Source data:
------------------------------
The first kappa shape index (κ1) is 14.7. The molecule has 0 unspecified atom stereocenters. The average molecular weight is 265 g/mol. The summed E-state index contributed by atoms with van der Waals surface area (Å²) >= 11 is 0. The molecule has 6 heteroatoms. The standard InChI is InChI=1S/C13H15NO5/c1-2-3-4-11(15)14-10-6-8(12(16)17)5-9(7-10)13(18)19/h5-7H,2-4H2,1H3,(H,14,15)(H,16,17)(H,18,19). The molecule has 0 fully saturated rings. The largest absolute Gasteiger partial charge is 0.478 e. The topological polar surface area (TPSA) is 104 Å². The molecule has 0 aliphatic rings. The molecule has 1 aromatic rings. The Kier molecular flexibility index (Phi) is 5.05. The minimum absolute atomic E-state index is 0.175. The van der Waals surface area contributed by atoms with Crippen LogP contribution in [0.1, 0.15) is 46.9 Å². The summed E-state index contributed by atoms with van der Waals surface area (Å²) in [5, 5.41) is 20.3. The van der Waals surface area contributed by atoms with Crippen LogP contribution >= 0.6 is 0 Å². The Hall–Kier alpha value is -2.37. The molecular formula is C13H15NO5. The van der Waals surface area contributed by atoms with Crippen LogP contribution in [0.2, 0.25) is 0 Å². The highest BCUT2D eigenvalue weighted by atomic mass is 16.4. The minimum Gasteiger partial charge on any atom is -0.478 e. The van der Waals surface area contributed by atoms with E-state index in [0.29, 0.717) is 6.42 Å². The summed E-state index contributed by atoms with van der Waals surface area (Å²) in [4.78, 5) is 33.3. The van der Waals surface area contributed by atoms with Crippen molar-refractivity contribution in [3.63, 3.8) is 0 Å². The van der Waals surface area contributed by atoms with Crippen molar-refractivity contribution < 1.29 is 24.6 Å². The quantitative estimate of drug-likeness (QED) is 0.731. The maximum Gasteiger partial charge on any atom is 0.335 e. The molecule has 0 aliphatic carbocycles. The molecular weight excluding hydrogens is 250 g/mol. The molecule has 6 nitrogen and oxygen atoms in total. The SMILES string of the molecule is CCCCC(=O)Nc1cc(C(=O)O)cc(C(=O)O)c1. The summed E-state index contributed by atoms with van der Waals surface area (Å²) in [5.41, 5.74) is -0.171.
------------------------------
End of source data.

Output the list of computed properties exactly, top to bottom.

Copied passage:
The first kappa shape index (κ1) is 14.7. The molecule has 0 unspecified atom stereocenters. The average molecular weight is 265 g/mol. The summed E-state index contributed by atoms with van der Waals surface area (Å²) >= 11 is 0. The molecule has 6 heteroatoms. The standard InChI is InChI=1S/C13H15NO5/c1-2-3-4-11(15)14-10-6-8(12(16)17)5-9(7-10)13(18)19/h5-7H,2-4H2,1H3,(H,14,15)(H,16,17)(H,18,19). The molecule has 0 fully saturated rings. The largest absolute Gasteiger partial charge is 0.478 e. The topological polar surface area (TPSA) is 104 Å². The molecule has 0 aliphatic rings. The molecule has 1 aromatic rings. The Kier molecular flexibility index (Phi) is 5.05. The minimum absolute atomic E-state index is 0.175. The van der Waals surface area contributed by atoms with Crippen LogP contribution in [0.1, 0.15) is 46.9 Å². The summed E-state index contributed by atoms with van der Waals surface area (Å²) in [5, 5.41) is 20.3. The van der Waals surface area contributed by atoms with Crippen LogP contribution >= 0.6 is 0 Å². The Hall–Kier alpha value is -2.37. The molecular formula is C13H15NO5. The van der Waals surface area contributed by atoms with Crippen LogP contribution in [0.2, 0.25) is 0 Å². The highest BCUT2D eigenvalue weighted by atomic mass is 16.4. The minimum Gasteiger partial charge on any atom is -0.478 e. The van der Waals surface area contributed by atoms with E-state index in [0.29, 0.717) is 6.42 Å². The summed E-state index contributed by atoms with van der Waals surface area (Å²) in [4.78, 5) is 33.3. The van der Waals surface area contributed by atoms with Crippen molar-refractivity contribution in [3.63, 3.8) is 0 Å². The van der Waals surface area contributed by atoms with Crippen molar-refractivity contribution < 1.29 is 24.6 Å². The quantitative estimate of drug-likeness (QED) is 0.731. The maximum Gasteiger partial charge on any atom is 0.335 e. The molecule has 0 aliphatic carbocycles. The molecular weight excluding hydrogens is 250 g/mol. The molecule has 6 nitrogen and oxygen atoms in total. The SMILES string of the molecule is CCCCC(=O)Nc1cc(C(=O)O)cc(C(=O)O)c1. The summed E-state index contributed by atoms with van der Waals surface area (Å²) in [5.41, 5.74) is -0.171.